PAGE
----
an apparatus, in which glass, combustion of iron in oxygen gas. In water, mercury, and wires of platina, all trials of this kind hydrogen was prowere present. In the first, the result duced, and in some of them there was a was, that in no instance in which slowly loss of nitrogen. This seemed to lead distilled water was employed, and in to the inference that nitrogen is decom. which the receiver was filled with pure posed, but in other experiments it was oxygen from oxymuriate of potash, certain there was no serisit : quantity of was any acid or alkali exhibited; even nitrogen lost. The largest proportion of when nitrogen was present, the indica- nitrogen which disappeared in any extions of the production of acid and periment was the ă of the quantity alkaline matter were very feeble. In used, and though it cannot be positively tbe. secund series of experiments, the inferred that it was not decomposed, yet oxygen and hydrogen produced from Mr. Davy thinks it more likely that water, were collected under mercury, the loss is owing to its combination with and the two portions of water com- nascent hydrogen; and its being sepamunicated directly with each other; and rated with the potassium in the form of in several trials, it was always found pyrophoric sublimate, which is always that fixed alkali separated in the glass produced when potassium is electrized negatively electrified; and that a very mic and converted into vapour in ammonia. nute quantity of acid was observable in Mr. D. mentions other experiments: the glass positively electrified: but whe- but after all, he candidly says, that the ther the acid was owing to impurities general tenor of these enquiries cannot which rise in the distillation with the be considered as strengthening in any the mercury, or to muriatic acid existing considerable degree, the suspicion which in the glass, Mr. Davy does not deter. he had formed of the decomposition of mine; he says, however, as common salt nitrogen. He stated all the strong obperfectly dry, is not decomposed by jections that occurred to him against the silex, it seems very likely that muriatic mode of explaining the phenomena, by acid in its arid state may exist in combi- supposing nitrogen decomposed in the nation in glass.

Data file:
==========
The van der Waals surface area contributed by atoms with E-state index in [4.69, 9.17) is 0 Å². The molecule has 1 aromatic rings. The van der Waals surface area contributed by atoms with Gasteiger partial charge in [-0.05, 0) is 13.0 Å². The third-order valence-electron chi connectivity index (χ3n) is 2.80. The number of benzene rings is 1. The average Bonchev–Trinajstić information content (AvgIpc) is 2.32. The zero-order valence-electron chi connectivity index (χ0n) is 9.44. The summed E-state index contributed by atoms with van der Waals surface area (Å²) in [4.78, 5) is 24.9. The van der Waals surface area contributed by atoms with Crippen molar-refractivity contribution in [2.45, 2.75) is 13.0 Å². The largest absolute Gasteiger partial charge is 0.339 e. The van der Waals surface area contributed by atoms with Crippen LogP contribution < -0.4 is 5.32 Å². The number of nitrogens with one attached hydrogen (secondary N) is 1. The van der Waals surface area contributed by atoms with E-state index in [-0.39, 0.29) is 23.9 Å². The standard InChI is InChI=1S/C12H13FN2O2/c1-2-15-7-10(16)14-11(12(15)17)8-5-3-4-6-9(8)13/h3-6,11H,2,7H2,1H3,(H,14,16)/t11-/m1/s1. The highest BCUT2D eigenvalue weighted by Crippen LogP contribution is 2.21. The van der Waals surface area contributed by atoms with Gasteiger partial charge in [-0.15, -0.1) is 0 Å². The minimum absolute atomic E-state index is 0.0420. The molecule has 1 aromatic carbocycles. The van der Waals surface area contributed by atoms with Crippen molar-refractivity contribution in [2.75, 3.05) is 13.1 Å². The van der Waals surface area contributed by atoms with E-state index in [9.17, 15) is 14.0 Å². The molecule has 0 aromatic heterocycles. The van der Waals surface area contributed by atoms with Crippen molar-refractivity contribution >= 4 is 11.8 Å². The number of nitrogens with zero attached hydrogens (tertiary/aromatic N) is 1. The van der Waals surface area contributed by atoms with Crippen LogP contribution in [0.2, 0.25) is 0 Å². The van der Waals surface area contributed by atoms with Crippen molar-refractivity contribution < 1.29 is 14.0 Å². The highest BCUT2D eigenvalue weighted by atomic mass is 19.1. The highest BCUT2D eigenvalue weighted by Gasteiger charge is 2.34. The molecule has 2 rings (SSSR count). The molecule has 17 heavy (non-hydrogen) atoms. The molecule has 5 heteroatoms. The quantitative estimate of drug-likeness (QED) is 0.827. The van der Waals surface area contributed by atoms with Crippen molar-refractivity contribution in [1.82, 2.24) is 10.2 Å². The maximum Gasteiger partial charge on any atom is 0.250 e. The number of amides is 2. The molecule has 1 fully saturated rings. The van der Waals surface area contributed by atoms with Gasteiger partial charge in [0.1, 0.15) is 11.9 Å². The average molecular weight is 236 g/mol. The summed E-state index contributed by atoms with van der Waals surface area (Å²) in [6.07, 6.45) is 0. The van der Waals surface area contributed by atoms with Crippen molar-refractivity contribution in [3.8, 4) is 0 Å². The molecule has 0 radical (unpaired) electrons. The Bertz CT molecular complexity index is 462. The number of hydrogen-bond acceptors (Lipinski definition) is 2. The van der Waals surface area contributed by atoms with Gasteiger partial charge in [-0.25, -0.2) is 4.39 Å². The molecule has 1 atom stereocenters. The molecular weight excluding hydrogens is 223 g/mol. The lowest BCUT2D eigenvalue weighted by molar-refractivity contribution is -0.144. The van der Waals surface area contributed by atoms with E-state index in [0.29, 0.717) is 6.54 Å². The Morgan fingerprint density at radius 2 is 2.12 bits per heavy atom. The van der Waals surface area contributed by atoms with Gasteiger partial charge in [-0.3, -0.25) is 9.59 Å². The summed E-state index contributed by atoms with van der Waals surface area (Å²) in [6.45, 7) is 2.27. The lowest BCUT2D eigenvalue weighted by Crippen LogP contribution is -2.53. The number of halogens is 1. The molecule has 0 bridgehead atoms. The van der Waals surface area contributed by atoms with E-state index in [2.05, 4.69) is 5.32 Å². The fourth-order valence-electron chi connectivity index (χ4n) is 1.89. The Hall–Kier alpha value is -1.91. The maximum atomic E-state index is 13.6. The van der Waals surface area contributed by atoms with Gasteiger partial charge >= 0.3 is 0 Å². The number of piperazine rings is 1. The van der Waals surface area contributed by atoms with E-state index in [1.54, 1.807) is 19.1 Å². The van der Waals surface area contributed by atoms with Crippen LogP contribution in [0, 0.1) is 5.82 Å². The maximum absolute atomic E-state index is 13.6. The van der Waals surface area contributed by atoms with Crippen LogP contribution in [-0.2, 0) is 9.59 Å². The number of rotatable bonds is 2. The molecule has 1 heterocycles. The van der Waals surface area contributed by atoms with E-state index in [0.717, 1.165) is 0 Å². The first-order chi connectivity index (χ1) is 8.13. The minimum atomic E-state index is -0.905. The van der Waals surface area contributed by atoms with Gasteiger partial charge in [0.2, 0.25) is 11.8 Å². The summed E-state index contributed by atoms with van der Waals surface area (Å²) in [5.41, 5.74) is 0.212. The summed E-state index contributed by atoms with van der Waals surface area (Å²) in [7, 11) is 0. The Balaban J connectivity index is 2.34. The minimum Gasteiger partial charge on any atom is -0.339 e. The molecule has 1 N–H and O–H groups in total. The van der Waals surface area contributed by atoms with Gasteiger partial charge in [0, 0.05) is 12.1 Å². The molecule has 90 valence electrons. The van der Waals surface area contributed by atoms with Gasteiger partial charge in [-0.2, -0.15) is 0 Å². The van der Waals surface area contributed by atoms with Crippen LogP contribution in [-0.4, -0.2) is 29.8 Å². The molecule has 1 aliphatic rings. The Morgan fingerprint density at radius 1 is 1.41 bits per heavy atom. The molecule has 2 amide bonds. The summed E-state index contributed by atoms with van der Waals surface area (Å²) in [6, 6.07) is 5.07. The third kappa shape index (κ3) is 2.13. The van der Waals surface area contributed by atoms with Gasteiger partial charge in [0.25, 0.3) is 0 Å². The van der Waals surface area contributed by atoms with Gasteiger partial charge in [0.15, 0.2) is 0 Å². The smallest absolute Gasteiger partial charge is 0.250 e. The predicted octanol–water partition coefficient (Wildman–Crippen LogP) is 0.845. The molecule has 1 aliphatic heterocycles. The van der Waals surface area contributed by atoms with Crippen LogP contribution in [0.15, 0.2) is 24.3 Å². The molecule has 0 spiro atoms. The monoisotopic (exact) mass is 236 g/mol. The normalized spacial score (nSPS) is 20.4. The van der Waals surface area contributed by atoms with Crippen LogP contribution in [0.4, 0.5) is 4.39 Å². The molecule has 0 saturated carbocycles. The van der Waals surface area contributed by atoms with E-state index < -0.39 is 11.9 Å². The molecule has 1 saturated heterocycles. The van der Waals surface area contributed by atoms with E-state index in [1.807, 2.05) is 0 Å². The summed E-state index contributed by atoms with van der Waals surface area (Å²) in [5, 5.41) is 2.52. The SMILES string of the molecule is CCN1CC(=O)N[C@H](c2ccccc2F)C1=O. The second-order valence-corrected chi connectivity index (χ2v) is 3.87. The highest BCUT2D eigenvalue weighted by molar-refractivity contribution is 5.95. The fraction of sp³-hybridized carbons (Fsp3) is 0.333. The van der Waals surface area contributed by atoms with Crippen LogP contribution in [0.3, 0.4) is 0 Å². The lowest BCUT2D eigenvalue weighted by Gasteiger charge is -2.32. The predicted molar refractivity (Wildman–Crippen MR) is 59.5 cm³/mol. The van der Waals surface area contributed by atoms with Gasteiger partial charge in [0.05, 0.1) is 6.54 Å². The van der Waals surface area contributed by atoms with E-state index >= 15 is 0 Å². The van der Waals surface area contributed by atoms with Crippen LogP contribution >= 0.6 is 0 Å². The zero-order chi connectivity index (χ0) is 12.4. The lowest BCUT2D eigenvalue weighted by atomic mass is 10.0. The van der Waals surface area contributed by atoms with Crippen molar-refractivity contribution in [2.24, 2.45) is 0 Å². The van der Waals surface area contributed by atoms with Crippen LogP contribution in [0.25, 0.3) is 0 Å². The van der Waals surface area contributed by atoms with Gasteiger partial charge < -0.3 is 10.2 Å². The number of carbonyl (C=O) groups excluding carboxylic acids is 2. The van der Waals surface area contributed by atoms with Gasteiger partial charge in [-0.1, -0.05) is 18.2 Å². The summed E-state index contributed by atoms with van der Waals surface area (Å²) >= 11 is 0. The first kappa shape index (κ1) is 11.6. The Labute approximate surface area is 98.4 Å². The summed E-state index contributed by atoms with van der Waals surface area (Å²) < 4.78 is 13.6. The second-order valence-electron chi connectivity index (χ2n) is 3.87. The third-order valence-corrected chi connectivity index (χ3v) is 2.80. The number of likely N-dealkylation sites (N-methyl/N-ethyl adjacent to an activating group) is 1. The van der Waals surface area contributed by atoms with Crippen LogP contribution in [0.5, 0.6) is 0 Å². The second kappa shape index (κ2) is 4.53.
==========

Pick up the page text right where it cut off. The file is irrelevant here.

operation ; but, at the same time, obe Mr. Davy next states the results of serving that they must nut be considered the investigations which he had made as decisive on this complicated and obe on the production of nitrous acid and scure question; and he adds, the opposite aminonia, in various processes carried view of the subject may be easily der on by himself, and then proceeds to fended. notice some attempts which he made to The professor next treats of the dedecompose nitrogen by agent;, which he composition of ammonia; and, in refe. conceived might act at the same time on rence to former experiments, he says, the oxygen, and on the basis of nitrogen. production of an amalgam from ammonia, Potassium subliines in nitrogen without which regenerated volatile alkali, appaaltering it, or being itself changed, and renely by oxidation, confirmed the notion he suspected that the case might be of the existence of oxygen in this sub different, if this powerful agent were stance, at the same time it led to the made to act upon nitrogen, assisted by suspicion, that of the two gases sepa. the intense lieat and decomposing ener- rated by electricity, one, or perhaps gy of Voltaic electricity. The experi- both, might contain metallic matter ment was tried: the phenomena were united